Sanpiau plays a significant role in Mizo cuisine. It is made with a rice porridge that has been flavoured with fish sauce, onion, coriander paste, black pepper, and rice powder. To give the dish extra flavour, many people also add garlic and scrambled eggs. It is one of the most popular Mizo snacks, and if you finish one plate, you will ask for another. This dish is really amazing!


Thukpa is a popular noodle soup that originated in Tibet but is also a staple food in many parts of Arunachal Pradesh, especially in the Tawang and West Kameng districts. It is a hearty and warming dish that is perfect for the cold weather in the region.

The basic ingredients for thukpa include noodles, vegetables, and meat or chicken. The noodles used in thukpa are usually handmade and are thicker and more robust than regular noodles. The vegetables used in thukpa can vary but typically include onions, garlic, carrots, and cabbage. The meat or chicken used in thukpa is usually cooked separately and then added to the soup.

To make thukpa, the vegetables are sautéed in a large pot until they are soft and aromatic. The cooked meat or chicken is then added to the pot, along with a mixture of broth, water, and spices. The mixture is then simmered for several minutes to allow the flavours to meld together.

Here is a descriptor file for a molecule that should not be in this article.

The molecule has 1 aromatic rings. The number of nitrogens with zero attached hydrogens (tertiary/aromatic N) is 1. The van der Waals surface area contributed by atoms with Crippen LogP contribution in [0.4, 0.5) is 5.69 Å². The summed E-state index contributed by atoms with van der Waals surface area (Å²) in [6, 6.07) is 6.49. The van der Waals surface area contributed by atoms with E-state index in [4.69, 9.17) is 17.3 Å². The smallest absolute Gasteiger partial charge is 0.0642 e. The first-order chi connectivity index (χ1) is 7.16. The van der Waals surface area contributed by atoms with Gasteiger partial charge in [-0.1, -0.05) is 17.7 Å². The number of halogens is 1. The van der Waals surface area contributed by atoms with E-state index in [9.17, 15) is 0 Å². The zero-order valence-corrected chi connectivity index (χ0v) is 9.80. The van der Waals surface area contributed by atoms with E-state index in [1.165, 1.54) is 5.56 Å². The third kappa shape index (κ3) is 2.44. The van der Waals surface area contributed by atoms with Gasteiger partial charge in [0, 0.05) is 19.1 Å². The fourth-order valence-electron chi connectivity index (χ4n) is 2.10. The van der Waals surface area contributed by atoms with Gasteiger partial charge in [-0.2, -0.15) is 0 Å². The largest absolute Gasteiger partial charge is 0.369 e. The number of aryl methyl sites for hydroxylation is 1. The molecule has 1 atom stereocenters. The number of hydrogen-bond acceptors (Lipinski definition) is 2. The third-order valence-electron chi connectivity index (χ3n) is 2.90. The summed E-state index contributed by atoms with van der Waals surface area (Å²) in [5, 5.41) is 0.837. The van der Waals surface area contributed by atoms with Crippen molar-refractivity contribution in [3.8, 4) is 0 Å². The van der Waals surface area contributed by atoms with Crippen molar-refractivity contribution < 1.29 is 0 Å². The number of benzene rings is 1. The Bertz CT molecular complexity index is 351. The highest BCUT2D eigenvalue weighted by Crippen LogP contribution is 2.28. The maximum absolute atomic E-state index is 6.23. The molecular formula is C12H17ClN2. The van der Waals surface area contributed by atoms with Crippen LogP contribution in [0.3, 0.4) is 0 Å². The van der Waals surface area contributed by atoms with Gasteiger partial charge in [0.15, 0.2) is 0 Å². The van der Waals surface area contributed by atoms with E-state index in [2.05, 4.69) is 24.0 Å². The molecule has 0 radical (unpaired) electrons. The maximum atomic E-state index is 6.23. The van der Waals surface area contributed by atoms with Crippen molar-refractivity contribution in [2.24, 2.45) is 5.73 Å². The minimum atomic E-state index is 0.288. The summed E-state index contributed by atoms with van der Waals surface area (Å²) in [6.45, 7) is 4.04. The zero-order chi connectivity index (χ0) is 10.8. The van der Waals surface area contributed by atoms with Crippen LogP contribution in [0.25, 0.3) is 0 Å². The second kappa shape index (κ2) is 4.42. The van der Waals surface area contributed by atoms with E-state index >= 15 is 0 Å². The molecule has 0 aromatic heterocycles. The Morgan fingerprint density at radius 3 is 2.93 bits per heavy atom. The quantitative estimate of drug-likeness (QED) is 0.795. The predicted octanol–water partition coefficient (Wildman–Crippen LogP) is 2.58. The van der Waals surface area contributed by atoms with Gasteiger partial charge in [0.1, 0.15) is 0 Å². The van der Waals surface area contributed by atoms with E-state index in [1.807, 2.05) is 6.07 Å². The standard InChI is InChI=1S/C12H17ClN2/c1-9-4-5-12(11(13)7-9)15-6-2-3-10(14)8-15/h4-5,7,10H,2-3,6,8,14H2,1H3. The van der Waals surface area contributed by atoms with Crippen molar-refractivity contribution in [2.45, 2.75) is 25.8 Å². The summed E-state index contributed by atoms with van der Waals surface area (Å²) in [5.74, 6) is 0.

The noodles are then added to the pot and cooked until they are tender. The dish is then served hot, garnished with fresh herbs and a squeeze of lime juice. Thukpa is often accompanied by a side of momos, a type of steamed meat dumpling that is also a popular dish in Arunachal Pradesh.


Eromba is Manipur's Meiti community's ethnic dish. It is a simple yet flavourful dish that is made with boiled vegetables, mashed potatoes, and fermented fish or shrimp paste. Eromba is typically served as a side dish or accompaniment to a main course. The vegetables used in eromba can vary but commonly include boiled and mashed potatoes, green beans, tomatoes, onions, and chillies.